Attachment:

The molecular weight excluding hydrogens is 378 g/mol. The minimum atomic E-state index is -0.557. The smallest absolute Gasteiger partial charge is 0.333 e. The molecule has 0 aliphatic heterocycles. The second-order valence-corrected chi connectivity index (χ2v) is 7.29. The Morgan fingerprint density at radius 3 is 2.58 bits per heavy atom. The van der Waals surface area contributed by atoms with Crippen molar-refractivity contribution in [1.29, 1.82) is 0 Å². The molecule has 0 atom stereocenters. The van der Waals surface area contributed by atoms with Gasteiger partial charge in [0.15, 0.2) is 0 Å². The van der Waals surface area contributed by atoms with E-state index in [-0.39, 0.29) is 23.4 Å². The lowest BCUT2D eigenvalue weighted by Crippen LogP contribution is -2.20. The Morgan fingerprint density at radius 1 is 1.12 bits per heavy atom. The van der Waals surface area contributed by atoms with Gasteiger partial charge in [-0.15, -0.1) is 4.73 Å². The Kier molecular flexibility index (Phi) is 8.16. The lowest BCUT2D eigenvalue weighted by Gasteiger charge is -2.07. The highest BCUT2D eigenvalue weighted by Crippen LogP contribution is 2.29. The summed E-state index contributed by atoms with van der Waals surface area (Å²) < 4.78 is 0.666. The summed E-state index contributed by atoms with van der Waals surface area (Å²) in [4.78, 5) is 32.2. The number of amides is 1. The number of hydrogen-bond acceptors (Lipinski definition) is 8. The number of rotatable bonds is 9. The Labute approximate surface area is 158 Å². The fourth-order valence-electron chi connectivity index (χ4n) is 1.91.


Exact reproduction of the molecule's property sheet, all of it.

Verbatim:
The molecular weight excluding hydrogens is 378 g/mol. The minimum atomic E-state index is -0.557. The smallest absolute Gasteiger partial charge is 0.333 e. The molecule has 0 aliphatic heterocycles. The second-order valence-corrected chi connectivity index (χ2v) is 7.29. The Morgan fingerprint density at radius 3 is 2.58 bits per heavy atom. The van der Waals surface area contributed by atoms with Crippen molar-refractivity contribution in [1.29, 1.82) is 0 Å². The molecule has 0 atom stereocenters. The van der Waals surface area contributed by atoms with Gasteiger partial charge in [0.15, 0.2) is 0 Å². The van der Waals surface area contributed by atoms with E-state index in [-0.39, 0.29) is 23.4 Å². The lowest BCUT2D eigenvalue weighted by Crippen LogP contribution is -2.20. The Morgan fingerprint density at radius 1 is 1.12 bits per heavy atom. The van der Waals surface area contributed by atoms with Gasteiger partial charge in [-0.15, -0.1) is 4.73 Å². The Kier molecular flexibility index (Phi) is 8.16. The lowest BCUT2D eigenvalue weighted by Gasteiger charge is -2.07. The highest BCUT2D eigenvalue weighted by Crippen LogP contribution is 2.29. The summed E-state index contributed by atoms with van der Waals surface area (Å²) < 4.78 is 0.666. The summed E-state index contributed by atoms with van der Waals surface area (Å²) in [4.78, 5) is 32.2. The number of amides is 1. The number of hydrogen-bond acceptors (Lipinski definition) is 8. The number of rotatable bonds is 9. The Labute approximate surface area is 158 Å². The fourth-order valence-electron chi connectivity index (χ4n) is 1.91.